Concourse/south, Opelika's downtown art and music festival, began on Sunday with Supper & Songs at the Southside Center for the Arts.
For $60, ticket holders enjoyed a four course meal provided by Zazu Gastropub, live music from the local duo Martha's Trouble and wine and craft beer.
Proceeds from the gathering went to benefit O Grows, a program partnered with Auburn University, Opelika City Schools and the Food Bank of East Alabama that seeks to encourage school reform and hunger relief through communal gardening and an emphasis on localized produce.
"Two neighborhoods [in the area] are two of the five most food insecure areas in Lee County," said Executive Director of O Grows Sean Forbes. "Everybody intuitively knows the relationship between being hungry and doing well in school and staying out of trouble."
Faded brick, chipped eggshell paint and eroding asphalt surrounded the courtyard of the Center for the Arts where tiki torches had been lit to ward off mosquitoes and grayed pressure-treated pine picnic tables with patio umbrellas were set up for guests to sit and listen to Martha's Trouble play.
The courtyard overlooked one of the gardens that O Grows maintains and operates, which had rows of flowers and vegetables with personalized signs of workers and an adjacent yard with several ducks, chickens and goats.
8 round dinner tables were set up inside the main hall of the building with the low-light of candles and center pieces arranged using flowers from the garden outside.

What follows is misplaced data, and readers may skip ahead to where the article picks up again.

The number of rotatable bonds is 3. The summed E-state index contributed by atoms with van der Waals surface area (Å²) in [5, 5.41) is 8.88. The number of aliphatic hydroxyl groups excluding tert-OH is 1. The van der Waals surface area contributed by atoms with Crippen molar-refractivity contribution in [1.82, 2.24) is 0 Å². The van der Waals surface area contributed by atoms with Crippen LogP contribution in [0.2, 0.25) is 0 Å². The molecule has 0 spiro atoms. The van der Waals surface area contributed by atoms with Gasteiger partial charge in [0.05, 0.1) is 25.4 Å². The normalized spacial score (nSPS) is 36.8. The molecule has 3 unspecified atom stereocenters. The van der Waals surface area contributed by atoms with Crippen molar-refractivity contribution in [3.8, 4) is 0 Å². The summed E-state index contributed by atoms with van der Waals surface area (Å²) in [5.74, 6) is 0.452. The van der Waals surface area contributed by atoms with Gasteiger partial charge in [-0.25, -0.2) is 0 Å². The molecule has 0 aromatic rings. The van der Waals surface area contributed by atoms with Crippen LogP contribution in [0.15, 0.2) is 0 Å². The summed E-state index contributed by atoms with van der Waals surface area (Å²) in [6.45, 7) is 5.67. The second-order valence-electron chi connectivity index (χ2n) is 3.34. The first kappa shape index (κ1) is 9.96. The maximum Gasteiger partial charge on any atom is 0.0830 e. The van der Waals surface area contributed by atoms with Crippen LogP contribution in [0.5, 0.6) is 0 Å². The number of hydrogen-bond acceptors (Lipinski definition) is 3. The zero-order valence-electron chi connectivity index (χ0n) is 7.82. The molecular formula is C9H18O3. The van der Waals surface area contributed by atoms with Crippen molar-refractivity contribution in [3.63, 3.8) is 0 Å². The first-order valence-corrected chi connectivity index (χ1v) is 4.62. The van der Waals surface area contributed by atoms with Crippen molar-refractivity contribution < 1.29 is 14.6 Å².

A long table near the door was adorned with a wide array of local merchandise for the raffle and silent auction, which included coffee from the Hornady Coffee Company, Gypsy Girl jewelry, Artisan Bread Boutique gift cards and week-long passes to Concourse/south.
A menu detailing the food for that night was written on a dry-erase board by the door, which included scallop ceviche, red ranger chicken roulade, wood-grilled Alabama oysters and chipotle-rubbed local venison loin.
Graham Hage, the owner of Zazu, said that he gets his vegetables locally from O Grows to use in his restaurant and realizes the importance events like these have for local businesses.
"We've only been in downtown Opelika for just under two years, so it's important for us to get our name out there, support the local economy with the vegetables they grow for us and to get everybody that supports downtown Opelika together," Hage said.
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